. . . AND A FEW MARINES: Marines in the Liberation of the Philippines
by Captain John C. Chapin, USMCR (Ret)
The Philippine campaign truly marked a turning point
in two different ways. First, in strategic results: the severance of
Japan's vital supply lines; the elimination of 400,000 enemy troops and
enormous numbers of their planes and pilots; the freeing of the Filipino
people from a brutal tyranny; and the American acquisition of multiple
bases to carry the war toward the Japanese homeland.
Secondly, the campaign was a watershed for Marine
aviation. After the Solomons campaign it had been relegated to milk runs
in the backwaters of the Solomons and the by-passed areas of the Central
Pacific. Then it had been shoe-horned in by happenstance with a few
planes six weeks after the original landing in the Philippines. However,
the Marine aerial effort grew and grew until there were 18 squadrons in
constant action at the end of the Philippine campaign. Thus, it came to
constitute a major element in an operation which was, nevertheless,
primarily an Army show.
Warren E. Sweetser, Jr., left, commanded MAG-24 in June 1945. His
executive officer, LtCol John H. Earle, Jr., is on the right.
Col Warren E.
Sweetser, Jr., Collection
Beyond the quantitative aspects, there lay more
significant qualitative results for Marine aviation. A previously
sketchy doctrine of close air support had been fleshed out, refined, and
honed in combat. The infrequent examples of it in the past had been
superseded by precision missions running in the end into the thousands.
Cooperation with another service the Army had begun on a
small scale in an atmosphere of skepticism and evolved into wide-spread
intimate interdependence, with MAG-12, as just one example, supporting
26 Army landings.
And so the accolades eventually came in the form of
more than 30 letters of commendation and appreciation from every Army
command level. Whether Corsairs or SBDs, the Marine doctrine of close
air support had been validated.
Marine Aircraft in the Philippines
Explanation of squadron designations:
|F4U1D1, FG-12 Fighter
||850 Nautical miles (without Auxiliary tanks)
||6-50 cal. (2400 rounds of ammunition)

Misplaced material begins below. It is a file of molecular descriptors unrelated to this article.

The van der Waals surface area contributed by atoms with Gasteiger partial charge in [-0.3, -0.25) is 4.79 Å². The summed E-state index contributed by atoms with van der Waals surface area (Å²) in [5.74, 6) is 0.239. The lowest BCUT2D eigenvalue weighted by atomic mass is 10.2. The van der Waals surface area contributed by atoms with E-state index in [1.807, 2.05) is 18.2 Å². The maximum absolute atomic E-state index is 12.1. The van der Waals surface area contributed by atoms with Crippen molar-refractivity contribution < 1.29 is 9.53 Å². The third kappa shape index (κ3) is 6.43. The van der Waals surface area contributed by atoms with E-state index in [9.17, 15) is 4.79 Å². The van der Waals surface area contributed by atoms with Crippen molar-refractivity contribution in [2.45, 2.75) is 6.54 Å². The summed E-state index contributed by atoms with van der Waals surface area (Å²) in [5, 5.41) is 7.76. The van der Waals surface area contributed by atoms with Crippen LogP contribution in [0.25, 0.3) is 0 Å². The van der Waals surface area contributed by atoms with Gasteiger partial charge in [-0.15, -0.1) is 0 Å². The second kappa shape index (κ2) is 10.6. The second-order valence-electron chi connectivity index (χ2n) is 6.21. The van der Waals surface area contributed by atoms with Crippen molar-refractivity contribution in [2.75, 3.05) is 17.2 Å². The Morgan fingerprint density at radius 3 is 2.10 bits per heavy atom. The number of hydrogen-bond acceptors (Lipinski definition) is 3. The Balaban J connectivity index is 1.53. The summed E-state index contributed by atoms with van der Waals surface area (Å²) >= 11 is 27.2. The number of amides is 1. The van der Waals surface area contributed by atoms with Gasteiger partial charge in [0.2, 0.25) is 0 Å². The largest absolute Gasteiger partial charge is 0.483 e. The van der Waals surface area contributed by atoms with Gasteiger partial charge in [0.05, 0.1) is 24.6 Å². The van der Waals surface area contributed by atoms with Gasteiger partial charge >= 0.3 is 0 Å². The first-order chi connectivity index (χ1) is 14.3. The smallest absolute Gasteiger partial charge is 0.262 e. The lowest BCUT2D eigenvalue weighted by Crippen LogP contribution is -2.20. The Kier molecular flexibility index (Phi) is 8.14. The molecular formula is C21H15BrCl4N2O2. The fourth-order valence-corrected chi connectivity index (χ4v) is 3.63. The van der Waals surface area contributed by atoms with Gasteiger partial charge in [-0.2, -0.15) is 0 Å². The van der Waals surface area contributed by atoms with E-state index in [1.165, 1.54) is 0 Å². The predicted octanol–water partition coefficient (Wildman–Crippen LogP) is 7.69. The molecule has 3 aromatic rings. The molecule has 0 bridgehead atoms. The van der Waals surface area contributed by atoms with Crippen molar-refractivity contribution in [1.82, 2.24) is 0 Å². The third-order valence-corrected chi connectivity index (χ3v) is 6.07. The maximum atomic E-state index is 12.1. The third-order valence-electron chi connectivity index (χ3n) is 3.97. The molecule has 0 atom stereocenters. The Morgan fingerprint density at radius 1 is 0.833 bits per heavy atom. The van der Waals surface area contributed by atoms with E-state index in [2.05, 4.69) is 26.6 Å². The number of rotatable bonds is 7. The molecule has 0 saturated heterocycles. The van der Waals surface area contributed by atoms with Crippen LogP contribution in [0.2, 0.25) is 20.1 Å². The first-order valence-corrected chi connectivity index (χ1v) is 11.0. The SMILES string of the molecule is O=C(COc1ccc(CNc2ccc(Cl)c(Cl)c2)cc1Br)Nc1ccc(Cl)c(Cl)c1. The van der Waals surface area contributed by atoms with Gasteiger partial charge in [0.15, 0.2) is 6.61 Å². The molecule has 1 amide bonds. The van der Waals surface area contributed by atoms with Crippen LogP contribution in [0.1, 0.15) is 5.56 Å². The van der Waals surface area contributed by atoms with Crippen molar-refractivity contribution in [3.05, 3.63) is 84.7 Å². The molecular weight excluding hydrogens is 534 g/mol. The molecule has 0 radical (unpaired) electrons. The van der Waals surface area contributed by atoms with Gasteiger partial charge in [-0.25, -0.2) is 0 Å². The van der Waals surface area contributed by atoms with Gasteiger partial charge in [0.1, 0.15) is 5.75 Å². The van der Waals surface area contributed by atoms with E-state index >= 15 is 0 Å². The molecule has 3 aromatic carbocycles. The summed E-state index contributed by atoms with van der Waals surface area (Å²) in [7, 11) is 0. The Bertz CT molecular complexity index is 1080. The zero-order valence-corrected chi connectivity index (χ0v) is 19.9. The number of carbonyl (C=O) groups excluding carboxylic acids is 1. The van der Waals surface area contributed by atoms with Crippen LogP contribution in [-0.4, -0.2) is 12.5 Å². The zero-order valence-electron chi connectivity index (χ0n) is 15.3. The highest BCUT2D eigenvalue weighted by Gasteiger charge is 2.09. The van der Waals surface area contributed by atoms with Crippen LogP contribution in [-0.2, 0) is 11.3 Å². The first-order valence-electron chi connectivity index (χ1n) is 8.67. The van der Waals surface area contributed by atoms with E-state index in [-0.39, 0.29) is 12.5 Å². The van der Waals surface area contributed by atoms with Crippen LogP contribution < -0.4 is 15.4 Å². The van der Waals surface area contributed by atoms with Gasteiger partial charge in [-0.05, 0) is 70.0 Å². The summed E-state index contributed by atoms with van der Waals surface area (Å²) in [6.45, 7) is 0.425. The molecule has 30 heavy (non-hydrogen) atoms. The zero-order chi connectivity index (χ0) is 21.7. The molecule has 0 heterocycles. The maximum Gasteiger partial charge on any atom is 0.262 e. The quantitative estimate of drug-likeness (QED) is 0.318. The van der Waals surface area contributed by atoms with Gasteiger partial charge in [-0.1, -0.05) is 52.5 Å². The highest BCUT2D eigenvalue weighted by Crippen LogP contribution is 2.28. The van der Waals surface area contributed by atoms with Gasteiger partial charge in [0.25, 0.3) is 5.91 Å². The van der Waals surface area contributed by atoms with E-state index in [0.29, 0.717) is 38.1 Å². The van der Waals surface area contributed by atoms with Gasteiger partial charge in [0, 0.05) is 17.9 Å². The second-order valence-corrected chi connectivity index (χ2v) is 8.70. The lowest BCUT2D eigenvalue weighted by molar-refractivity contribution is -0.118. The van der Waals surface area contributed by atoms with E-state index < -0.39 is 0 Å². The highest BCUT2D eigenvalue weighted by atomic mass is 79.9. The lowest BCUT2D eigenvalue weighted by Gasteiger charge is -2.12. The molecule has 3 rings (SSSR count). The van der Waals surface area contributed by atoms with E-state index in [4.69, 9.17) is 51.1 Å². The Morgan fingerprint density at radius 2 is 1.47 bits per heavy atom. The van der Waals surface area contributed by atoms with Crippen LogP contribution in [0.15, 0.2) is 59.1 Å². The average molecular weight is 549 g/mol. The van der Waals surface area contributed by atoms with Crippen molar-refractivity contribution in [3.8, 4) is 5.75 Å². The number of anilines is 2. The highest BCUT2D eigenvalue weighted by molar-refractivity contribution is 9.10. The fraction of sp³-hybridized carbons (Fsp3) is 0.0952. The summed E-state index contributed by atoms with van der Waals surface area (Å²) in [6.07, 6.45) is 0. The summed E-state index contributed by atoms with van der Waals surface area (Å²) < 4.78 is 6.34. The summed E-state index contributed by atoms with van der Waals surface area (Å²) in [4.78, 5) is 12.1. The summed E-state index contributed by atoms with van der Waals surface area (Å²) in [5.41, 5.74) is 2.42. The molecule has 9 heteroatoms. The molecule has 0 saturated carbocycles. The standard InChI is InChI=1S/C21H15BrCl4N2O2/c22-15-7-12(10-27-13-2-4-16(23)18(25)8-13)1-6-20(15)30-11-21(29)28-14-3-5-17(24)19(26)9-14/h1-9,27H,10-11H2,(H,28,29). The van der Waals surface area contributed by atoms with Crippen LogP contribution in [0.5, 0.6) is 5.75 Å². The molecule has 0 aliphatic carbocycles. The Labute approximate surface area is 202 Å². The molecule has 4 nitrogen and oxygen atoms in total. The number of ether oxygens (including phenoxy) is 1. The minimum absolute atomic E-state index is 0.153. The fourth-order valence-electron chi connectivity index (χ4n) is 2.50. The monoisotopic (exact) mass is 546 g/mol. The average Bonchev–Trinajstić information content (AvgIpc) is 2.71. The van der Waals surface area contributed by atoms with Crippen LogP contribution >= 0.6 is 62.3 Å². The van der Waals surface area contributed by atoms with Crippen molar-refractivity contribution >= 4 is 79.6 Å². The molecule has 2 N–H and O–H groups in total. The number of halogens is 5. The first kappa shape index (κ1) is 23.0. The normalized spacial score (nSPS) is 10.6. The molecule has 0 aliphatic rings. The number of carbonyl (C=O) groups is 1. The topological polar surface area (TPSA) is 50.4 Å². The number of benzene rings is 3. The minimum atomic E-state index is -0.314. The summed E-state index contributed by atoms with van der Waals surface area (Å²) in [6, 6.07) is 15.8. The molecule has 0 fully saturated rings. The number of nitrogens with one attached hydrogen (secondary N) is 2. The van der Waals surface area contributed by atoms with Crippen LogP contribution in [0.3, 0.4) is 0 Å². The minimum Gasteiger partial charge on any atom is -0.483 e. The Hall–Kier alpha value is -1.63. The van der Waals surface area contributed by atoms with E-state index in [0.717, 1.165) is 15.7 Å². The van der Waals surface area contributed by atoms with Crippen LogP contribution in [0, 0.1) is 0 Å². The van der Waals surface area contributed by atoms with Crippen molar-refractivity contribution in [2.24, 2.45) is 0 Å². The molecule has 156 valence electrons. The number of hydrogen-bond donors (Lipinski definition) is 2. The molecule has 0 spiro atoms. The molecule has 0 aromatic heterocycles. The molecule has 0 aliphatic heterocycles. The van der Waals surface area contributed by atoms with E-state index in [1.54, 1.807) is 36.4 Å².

2100 lb. bombs
||1,326 Nautical miles (without Auxiliary gas tanks)
||Maximum load: 2800 lbs. of bombs and Rockets
||1,100 Nautical miles
||250 cal. (360 rounds of ammunition)
230 cal. (2000 rounds)
||1,197 Nautical miles with 1,600 lbs. of bombs and 2 Auxiliary tanks
||220mm (400 rounds of ammunition)
230 cal. (2000 rounds)
11600 lb. bomb
2500 lb. bombs
||1,100 Nautical miles with 1150 gal. Auxiliary tank
||650 cal. (2400 rounds of ammunition)
||1,555 Nautical miles
||None (will carry 27 troops with combat gear)
Preceded by letters V (Heavier-than-Air) and M (Marine); the letters
alone or in combination indicate type squadrons using the planes:
FFighter. SScout. BBomber. RTransport.
Example: VMF115; Marine Fighting Squadron No. 115.
1FSU1D: FFighter, 4Fourth model of this fighter,
UManufactured by Chance-Vought, 1-DModification of this
2FG1: Goodyear version of the Corsair.
3Night fighter version.
Acknowledgement of this came in a final evaluation by
Eichelberger. He commented that the "superb" accomplishments of Marine
air stemmed in part from the Marine liaison officers [who] were "always
in front lines" with the infantry commanders. They were as familiar with
the forward positions as was the infantry. By radio they guided in the
planes, and often the target of the strike was no more than 300 yards
ahead of the "huddled doughboys."
The official Marine Corps history of World War II
made this observation:
. . . A radical departure from orthodox methods was
the adoption of direct communications between pilots and ground-based
air liaison parties. The performance of Marine aviators on Luzon Island
and in the Southern Philippines was to become an outstanding chapter in
a long history of excellent achievements, combining raw courage with
skill and flexibility. The activities of Marine air in the Philippines
constituted one of the few opportunities that Marine air groups had to
show their skill in close air support . . . .
The record is clear, and there can be no doubt that
Marine close air support contributed to the U.S. victory in the